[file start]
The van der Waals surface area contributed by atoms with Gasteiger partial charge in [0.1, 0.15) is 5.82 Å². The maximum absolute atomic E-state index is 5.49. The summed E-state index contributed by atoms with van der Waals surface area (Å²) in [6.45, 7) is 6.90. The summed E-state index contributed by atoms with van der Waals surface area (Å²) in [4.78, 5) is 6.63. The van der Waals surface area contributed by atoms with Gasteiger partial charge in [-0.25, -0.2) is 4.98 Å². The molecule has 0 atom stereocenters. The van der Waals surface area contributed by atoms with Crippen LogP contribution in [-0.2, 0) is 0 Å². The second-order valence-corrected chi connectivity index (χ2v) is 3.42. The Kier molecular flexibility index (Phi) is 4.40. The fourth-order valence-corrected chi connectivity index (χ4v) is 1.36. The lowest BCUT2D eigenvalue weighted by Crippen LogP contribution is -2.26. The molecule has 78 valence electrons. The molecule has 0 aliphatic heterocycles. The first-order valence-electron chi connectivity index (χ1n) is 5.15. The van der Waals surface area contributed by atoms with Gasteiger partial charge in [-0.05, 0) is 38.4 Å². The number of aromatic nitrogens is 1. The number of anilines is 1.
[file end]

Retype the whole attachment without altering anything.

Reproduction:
The van der Waals surface area contributed by atoms with Gasteiger partial charge in [0.1, 0.15) is 5.82 Å². The maximum absolute atomic E-state index is 5.49. The summed E-state index contributed by atoms with van der Waals surface area (Å²) in [6.45, 7) is 6.90. The summed E-state index contributed by atoms with van der Waals surface area (Å²) in [4.78, 5) is 6.63. The van der Waals surface area contributed by atoms with Gasteiger partial charge in [-0.25, -0.2) is 4.98 Å². The molecule has 0 atom stereocenters. The van der Waals surface area contributed by atoms with Crippen LogP contribution in [-0.2, 0) is 0 Å². The second-order valence-corrected chi connectivity index (χ2v) is 3.42. The Kier molecular flexibility index (Phi) is 4.40. The fourth-order valence-corrected chi connectivity index (χ4v) is 1.36. The lowest BCUT2D eigenvalue weighted by Crippen LogP contribution is -2.26. The molecule has 78 valence electrons. The molecule has 0 aliphatic heterocycles. The first-order valence-electron chi connectivity index (χ1n) is 5.15. The van der Waals surface area contributed by atoms with Gasteiger partial charge in [-0.05, 0) is 38.4 Å². The number of aromatic nitrogens is 1. The number of anilines is 1.